How do we define what a story is? What characteristics does it have? Where does our Western understanding of performing stories come from?
In the following videos you will learn about shifts in how stories get performed with the birth of the Greek theatre.
As we will discuss, storytelling and acting are not necessarily the same, but there are similarities. The plays we have from the classical Greek theatre are another source for the traditional stories that we have. Here myths become literary – they become the interpretation of one particular writer.
In the second video, you will meet Aristotle (or re-meet him, you may know him from his philosophical works on ethics and rhetoric – logos, ethos and pathos – that’s him!). Aristotle defines a lot of what we know about stories: what makes them work, what elements are needed for stories, and what the purpose of a story (at least tragedy) is. We don’t know what he had to say about comedy, but there were probably similarities.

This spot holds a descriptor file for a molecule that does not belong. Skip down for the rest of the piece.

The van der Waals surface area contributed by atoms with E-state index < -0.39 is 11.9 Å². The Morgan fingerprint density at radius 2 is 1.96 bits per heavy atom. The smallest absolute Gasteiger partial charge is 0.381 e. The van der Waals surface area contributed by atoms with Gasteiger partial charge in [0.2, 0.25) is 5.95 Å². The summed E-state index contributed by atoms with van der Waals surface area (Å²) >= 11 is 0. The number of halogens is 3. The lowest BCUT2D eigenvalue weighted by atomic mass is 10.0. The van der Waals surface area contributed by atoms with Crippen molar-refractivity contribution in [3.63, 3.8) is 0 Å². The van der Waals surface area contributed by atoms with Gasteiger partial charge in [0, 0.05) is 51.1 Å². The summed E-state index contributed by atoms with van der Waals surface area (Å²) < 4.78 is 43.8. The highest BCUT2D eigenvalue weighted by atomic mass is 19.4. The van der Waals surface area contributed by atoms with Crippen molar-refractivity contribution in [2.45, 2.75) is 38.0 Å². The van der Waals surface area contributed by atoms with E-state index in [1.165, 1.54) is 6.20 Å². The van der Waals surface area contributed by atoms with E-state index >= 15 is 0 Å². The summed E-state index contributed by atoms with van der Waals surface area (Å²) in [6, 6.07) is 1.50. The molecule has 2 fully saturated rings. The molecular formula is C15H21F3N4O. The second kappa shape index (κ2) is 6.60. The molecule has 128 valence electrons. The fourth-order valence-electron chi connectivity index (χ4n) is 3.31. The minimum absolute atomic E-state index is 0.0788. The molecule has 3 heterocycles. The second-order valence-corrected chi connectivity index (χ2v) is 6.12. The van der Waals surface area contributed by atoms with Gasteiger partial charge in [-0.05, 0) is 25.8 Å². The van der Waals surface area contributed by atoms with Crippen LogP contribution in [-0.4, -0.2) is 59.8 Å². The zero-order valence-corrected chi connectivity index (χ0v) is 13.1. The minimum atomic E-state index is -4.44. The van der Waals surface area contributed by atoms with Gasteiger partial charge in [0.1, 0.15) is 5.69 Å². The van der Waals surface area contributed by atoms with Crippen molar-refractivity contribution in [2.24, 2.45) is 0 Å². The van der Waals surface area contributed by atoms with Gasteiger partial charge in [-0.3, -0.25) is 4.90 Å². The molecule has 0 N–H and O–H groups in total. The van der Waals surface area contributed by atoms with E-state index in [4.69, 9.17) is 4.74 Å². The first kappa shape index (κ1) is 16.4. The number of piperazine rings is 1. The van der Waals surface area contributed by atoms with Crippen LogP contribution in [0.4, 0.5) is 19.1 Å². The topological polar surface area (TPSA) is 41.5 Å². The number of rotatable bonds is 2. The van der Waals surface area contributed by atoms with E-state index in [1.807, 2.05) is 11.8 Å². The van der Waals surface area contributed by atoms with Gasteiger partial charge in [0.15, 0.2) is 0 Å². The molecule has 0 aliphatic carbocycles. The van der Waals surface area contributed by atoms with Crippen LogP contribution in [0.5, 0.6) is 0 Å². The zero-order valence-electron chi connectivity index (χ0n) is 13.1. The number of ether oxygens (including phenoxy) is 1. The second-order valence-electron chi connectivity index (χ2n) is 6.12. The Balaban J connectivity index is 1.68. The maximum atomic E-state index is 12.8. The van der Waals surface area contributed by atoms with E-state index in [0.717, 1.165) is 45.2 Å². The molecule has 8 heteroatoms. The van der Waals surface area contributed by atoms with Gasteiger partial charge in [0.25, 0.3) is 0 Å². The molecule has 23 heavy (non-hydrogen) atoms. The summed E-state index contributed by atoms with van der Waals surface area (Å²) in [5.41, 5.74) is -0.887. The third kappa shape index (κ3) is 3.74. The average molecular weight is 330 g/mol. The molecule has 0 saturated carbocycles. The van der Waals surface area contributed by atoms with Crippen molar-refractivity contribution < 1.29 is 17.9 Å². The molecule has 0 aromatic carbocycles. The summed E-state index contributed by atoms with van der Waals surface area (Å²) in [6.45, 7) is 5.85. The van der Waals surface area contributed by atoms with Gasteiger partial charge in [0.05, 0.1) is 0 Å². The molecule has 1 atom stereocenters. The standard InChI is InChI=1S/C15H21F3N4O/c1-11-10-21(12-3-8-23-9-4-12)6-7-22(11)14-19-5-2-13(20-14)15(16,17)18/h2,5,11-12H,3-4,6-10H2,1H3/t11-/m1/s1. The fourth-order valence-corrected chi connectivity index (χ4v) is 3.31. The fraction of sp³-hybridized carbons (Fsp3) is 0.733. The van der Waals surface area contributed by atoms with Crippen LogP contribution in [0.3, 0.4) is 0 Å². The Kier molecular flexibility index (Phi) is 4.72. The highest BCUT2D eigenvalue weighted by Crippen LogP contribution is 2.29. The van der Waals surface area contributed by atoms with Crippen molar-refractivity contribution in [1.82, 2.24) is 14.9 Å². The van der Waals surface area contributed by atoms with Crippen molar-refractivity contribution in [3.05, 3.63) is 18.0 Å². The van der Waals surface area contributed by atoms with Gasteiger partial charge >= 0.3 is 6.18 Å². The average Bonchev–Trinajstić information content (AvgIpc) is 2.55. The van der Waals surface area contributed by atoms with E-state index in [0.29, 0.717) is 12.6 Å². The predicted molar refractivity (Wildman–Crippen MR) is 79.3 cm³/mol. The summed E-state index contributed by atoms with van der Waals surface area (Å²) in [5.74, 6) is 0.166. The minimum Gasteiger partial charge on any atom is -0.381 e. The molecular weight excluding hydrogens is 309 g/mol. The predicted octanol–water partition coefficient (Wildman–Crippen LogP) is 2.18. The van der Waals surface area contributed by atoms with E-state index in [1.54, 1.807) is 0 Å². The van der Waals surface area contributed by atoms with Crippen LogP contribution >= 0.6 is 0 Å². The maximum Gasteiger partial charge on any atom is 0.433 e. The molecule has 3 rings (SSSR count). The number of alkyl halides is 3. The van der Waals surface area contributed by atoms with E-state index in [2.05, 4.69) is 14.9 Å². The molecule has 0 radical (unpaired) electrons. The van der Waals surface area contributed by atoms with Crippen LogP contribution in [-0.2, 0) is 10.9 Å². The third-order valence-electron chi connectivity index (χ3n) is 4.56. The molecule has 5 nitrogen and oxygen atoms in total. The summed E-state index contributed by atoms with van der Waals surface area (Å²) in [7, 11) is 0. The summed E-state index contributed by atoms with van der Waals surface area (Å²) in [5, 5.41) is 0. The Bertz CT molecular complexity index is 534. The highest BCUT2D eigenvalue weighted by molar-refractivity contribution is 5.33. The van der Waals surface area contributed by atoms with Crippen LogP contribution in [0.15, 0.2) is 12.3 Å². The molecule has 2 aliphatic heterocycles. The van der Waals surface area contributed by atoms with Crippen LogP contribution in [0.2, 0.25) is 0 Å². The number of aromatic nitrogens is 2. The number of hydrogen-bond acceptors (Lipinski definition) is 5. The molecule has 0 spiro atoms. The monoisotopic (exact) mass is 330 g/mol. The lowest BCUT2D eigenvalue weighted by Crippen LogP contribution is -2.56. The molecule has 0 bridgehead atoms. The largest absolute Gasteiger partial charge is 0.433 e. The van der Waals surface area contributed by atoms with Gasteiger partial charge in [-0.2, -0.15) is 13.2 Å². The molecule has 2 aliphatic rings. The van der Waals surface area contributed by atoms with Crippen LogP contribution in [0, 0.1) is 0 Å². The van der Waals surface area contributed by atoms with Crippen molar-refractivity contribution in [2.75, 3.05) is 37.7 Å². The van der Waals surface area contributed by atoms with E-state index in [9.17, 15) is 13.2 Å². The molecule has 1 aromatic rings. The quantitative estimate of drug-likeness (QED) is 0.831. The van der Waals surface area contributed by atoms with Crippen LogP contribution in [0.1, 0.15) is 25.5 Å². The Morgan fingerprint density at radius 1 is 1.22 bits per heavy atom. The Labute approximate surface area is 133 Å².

In our Zoom discussion, we’ll talk about how this relates back to fairy tales and their structure.
Videos #1 and #2 are a part of the Crash Course Theatre History project.
Video #3 Goes into deeper ideas about Aristotle and story and is optional, but highly recommended.
Do you agree with Aristotle about what makes for a good story?